Saturday, April 27, 2013

Review: From Up On Poppy Hill

You might not have heard much about the latest Studio Ghibli film, From Up on Poppy Hill. Disney has chosen not to release the movie themselves for certain reasons, so GKids has picked it up themselves and has chosen to do a limited screening at select theaters with minimal publicity. I was fortunate to have one of those theaters end up being nearby, so I caught the movie this weekend.

Poster courtesy of GKids.
This movie is directed by Goro Miyazaki, Hayao Miyazaki's son, whose previous work was the critically-panned Tales of Earthsea. Thankfully, this work is much better, if perhaps in part due to Hayao's work on the script, and the resulting work is a nice, low-key slice-of-life movie reminiscent of Whisper of the Heart.

The movie takes place in 1963 and features high school girl Umi Matsuzaki, who helps manage a boarding house. One day, she meets the school literature club/newspaper writer Shun Kazama, performing a daring stunt to draw attention to the school clubhouse that is about to be torn down. Sparks fly between the two as Umi decides to join the cause of protecting the clubhouse (mainly by helping to clean it up and make it look nice).

As far as the clubhouse renovation storyline goes, it's nothing particularly unique, but it's still very nice to watch, especially as you see practically the entire student body go about trying to clean up the clubhouse. Really, the whole thing is like this, though; nothing particularly stand-out plot-wise, but still a nice experience watching.

If you're already a fan of slice-of-life anime, such as Studio Ghibli's previous slice-of-life work Whisper of the Heart, this is a familiar experience, but if you're more used to more action or dramatic works in anime and movies, this movie could come off as boring. The key, though, is that this is a movie not to be watched and evaluated, but to be experienced; you watch this movie as though you were right there in 1963 Yokohama and living life alongside Umi. The show features a lot of scenes where she does a lot of everyday tasks, which is a defining characteristic of slice-of-life, and helps with the immersion experience.

The other thing that helps with this experience is the visuals, retaining a very Studio Ghibli feel as the harbor town is portrayed very lovingly and as a place one might not be too against living in.

And sometimes it makes you want to live there.
The effect of this is that, when the more dramatic and emotional elements come up, you really get to feel them. And this is why this movie works so well; it captures feelings and emotions not by displaying them, but by immersing you in them. It is one of the ways the slice-of-life genre is so effective as a whole, and this movie is a great example of how it works.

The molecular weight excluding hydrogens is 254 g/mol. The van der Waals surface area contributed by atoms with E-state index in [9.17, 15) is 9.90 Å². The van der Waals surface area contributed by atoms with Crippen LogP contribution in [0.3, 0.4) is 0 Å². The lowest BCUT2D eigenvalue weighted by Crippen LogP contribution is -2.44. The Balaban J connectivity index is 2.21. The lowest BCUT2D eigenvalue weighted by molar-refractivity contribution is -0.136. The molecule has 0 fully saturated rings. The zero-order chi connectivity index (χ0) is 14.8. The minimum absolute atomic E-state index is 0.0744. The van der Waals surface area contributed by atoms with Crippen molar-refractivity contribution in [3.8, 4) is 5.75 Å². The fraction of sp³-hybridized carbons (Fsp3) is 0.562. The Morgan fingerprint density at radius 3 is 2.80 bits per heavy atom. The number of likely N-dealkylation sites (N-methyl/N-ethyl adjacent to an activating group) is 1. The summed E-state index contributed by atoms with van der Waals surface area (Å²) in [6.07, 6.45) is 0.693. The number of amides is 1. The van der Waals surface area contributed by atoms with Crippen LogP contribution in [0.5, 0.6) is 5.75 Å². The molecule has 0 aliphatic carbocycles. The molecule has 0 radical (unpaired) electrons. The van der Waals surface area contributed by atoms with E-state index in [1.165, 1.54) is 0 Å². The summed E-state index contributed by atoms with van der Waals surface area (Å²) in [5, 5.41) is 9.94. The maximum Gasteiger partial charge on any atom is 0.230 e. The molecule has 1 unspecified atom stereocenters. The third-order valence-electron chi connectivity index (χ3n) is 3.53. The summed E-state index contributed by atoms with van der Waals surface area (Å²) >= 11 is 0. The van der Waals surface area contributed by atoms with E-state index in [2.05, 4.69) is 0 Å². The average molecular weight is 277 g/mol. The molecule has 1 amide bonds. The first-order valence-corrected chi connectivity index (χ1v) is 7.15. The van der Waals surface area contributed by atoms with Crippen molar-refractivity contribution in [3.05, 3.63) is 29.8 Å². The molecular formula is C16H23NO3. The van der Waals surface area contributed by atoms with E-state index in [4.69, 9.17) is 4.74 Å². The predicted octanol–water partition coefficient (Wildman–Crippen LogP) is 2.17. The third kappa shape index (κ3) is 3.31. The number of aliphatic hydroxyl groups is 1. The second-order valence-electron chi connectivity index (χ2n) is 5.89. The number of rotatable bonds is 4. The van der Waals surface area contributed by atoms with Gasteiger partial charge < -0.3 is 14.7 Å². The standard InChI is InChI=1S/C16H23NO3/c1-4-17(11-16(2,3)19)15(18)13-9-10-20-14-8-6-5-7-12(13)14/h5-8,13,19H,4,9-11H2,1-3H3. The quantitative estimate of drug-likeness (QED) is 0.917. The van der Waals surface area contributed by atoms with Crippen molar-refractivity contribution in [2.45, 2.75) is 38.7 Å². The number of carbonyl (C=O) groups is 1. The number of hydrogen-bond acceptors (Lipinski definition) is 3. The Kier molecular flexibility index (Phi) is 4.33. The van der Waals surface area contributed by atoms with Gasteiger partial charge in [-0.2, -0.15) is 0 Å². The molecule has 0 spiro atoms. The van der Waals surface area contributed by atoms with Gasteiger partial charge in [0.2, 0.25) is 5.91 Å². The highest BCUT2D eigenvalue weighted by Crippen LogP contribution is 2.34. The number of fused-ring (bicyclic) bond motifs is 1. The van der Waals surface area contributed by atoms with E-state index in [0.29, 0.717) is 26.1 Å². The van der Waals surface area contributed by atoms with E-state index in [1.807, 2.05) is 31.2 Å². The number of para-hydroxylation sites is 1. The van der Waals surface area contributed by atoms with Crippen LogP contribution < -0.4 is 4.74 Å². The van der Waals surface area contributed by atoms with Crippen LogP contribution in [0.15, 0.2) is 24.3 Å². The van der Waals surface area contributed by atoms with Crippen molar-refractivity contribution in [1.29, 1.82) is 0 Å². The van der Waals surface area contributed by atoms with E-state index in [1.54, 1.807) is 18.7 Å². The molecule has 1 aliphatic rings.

For those who are already fans of the genre, this movie is pretty much required viewing. However, even for those unfamiliar with the genre, it might be worth checking out, to see if slice-of-life is to your taste.

If you're wondering if this movie will be showing at a theater near you, you can check the official Facebook page of the movie. Note that theater listings are updated every week, so if your area isn't listed, check back later. It's also worth noting that when I watched the movie, it was with the original Japanese track with subtitles; GKids is doing a dub for the movie, but I do not know if that dub is playing in theaters or not, and if so, which theaters.

That said, there is one thing that comes up that may be of concern to Christian viewers or particularly those who want to show it to children. It does concern something of a plot spoiler, so if you want to read about it, check it out after the jump (and the spoiler-protecting picture).

Japanese theatrical poster drawn by Hayao Miyazaki. Extra-large picture for extra spoiler protection.
About halfway through the movie, it is revealed that Shun's biological father may be the same as Umi's, meaning that the two would be brother and sister, which would be a rather big obstacle to their budding romance. Not that this revelation makes their feelings for each other any weaker, either. This is a bit of a hard theme to have in a movie like this, and could be the reason why Disney chose not to do anything with it.

That said, this is Studio Ghibli, and they're not going to go in that direction, so you can guess that everything resolves itself so that nothing illicit happens (arguably, it gets resolved a bit too cleanly, but hey, if you're looking for something that really explores this theme, I don't know why you're looking at Studio Ghibli for it).

Still, it could be something that's a bit awkward to explain to children, hence why the movie is rated PG. Pretty much nothing else in the movie is objectionable, though.

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